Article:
will be worth very little.

Many a young reporter is quite contented with the knowledge thus
acquired, and never gives a moment's thought to serious study. Ihis
danger of superficiality of knowledge is a real, not an imaginary, one.
For ordinary reporting purposes nothing more, perhaps, is required ; but
no one should be satisfied with a mere minimum of attainments just suffi-
cient for his daily duties. It may be said that there is nothing peculiar in
a reporter's life in reference to this matter that those who follow any



Leaves from the Note-Book of T. A. Reed.




other calling are just as likely to neglect their opportunities, and be con-
tent with a mere school routine of education. But I think there ts some-
thing- peculiar in it. A reporter's occupation is, to some extent, a literary
one, and the very fact that he is pursuing a literary career is apt to lead
the reporter to think that he is doing all that is necessary in the way of
culture, and to neglect opportunities of acquiring knowledge of which,
perhaps, if he followed some other calling, he might avail himself.

With regard to the moral aspect of the question, there are certainly
features in a reporter's calling which are not favorable to the development
of high moral principles. In saying this I am, perhaps, only saying what
is equally true of almost every other occupation. Kach trade and profes-
sion has, no doubt, its special temptations. It is my business to allude
only to those which beset the reporter.

In the first place, the irregular hours, the frequent night-work, and the
kindof companionship into which the reporter is often unavoidably thrown,
donot conduce to the formation of steady habits ; and it needs some resolu-
tion to resist the natural effect of these influences. Drinking and smoking



Reporting a Desirable Profession f




habits are easily acquired, and not easily relinquished. There are numer-
ous occasions in the reporter's daily life on which he finds himself supplied
with wine ad libitum. Public dinners and other entertainments of that
kind offer a great temptation to one who has any weakness in this direc-
tion. I am bound to say that I have not often seen reporters the worse
for liquor on these occasions, but I have at times. Happily they have
duties to fulfil, and the consciousness of that fact doubtless has a restrain-
ing effect upon some who might otherwise yield to the seductive influences
of the decanter. I am not a teetotaler ; but I rarely allow myself more
than a glass or two of wine when I have to take notes at a public enter-
tainment. I may add, though I am afraid that the fact is not a profoundly
interesting one, that I never smoke. When, as a very young man, I
entered upon the reporting profession, my brother scribes told me I should
not be six months in my new occupation without smoking, but I am glad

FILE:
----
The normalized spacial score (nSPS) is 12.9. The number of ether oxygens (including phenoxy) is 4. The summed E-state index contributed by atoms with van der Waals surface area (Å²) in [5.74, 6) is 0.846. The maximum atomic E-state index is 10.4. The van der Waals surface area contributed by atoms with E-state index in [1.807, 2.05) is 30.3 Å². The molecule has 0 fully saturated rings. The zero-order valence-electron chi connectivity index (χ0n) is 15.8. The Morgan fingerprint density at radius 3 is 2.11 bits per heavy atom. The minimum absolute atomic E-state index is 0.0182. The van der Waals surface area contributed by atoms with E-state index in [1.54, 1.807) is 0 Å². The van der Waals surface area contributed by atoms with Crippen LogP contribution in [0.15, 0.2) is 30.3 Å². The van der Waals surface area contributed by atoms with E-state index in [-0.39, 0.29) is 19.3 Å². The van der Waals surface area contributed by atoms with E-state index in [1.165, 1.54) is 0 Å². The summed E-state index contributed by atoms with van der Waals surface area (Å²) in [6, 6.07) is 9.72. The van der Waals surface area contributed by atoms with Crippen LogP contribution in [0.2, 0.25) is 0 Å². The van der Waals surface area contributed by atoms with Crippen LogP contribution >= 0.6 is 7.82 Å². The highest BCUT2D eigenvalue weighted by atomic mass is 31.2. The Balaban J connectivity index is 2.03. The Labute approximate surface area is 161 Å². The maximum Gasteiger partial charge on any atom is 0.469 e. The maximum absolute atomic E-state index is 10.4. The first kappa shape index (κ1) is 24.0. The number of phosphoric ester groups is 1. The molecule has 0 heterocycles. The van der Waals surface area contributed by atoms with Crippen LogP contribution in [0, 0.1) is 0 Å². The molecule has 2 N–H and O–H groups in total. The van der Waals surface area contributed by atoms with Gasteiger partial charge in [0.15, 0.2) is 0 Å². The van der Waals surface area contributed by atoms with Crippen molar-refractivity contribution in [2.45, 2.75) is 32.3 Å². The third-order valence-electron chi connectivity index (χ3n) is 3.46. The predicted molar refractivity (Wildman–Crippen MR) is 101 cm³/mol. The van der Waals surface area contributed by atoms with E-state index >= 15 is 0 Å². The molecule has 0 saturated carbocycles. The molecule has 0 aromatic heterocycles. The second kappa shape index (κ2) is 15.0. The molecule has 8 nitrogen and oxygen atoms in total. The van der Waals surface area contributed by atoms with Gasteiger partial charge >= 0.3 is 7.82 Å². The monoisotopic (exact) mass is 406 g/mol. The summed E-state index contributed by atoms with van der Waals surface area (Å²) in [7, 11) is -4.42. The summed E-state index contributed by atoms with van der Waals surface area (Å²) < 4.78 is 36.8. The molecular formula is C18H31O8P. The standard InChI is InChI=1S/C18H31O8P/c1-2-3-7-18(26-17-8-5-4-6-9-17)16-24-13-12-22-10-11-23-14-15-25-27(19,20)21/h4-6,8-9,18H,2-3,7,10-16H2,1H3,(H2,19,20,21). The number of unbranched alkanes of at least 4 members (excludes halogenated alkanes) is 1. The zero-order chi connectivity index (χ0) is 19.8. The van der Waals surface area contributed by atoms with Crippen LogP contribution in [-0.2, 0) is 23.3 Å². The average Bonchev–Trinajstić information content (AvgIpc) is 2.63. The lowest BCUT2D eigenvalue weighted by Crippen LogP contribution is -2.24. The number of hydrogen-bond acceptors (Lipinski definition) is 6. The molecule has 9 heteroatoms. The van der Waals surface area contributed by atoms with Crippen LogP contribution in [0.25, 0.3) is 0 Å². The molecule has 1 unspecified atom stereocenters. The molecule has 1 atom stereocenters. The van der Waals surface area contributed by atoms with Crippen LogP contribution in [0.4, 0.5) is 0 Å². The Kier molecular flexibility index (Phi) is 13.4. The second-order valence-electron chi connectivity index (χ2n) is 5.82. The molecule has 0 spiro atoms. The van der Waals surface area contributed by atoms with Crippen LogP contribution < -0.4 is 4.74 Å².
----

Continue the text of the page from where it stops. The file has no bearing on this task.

to say that they proved false prophets. I find no fault with those who
have not adopted the same course ; but I think they would have acted
more wisely to do so. This only in parentheses/



IO2 Leaves from the Note-Book of T. A. Reed.




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In the next place, I am disposed to think that reporters are apt to fall
into an unamiable state of cynicism. They see so much behind the scenes
that many pleasant illusions get dispelled, and the "hollow mockeries"
that come constantly in their way tend to generate a suspicion that nothing
genuine exists. An eloquent speaker has perhaps made a speech brimful
of benevolence, philanthropy, patriotism, and what not ; and the reporter
may have ample means of knowing that it is a mareadcaptandiim oration.
The speaker comes to the office to correct the "proof," and takes the
opportunity of smuggling in a few extra " cheers " and " hear, hears," and
evinces a nervous anxiety about the report hardly compatible with the
character he assumes. Or a popular preacher delivers a powerful exhor-
tation to his hearers, and knowing that it has been reported, makes every
effort to prevent its publication, though he knows perfectly well that it will
carry his appeal to as many thousands as he addressed hundreds. Or a
paragraph of a very laudatory character appears in the paper, and the
reporter, who is familiar with the "secrets of the prison-house," knows
something of the inspiration of the said paragraph, which does not raise



Is Reporting a Desirable Profession t




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the object of it in his estimation. These things, which are common enough
in newspaper life, are not flattering to human nature, and, as 1 have said,
they tend to beget a general distrust of everybody and a disbelief in
genuine disinterestedness.

Lastly, the reporter is sometimes expected to give a tinge to his reports
according to the politics of the paper which he represents. I do not mean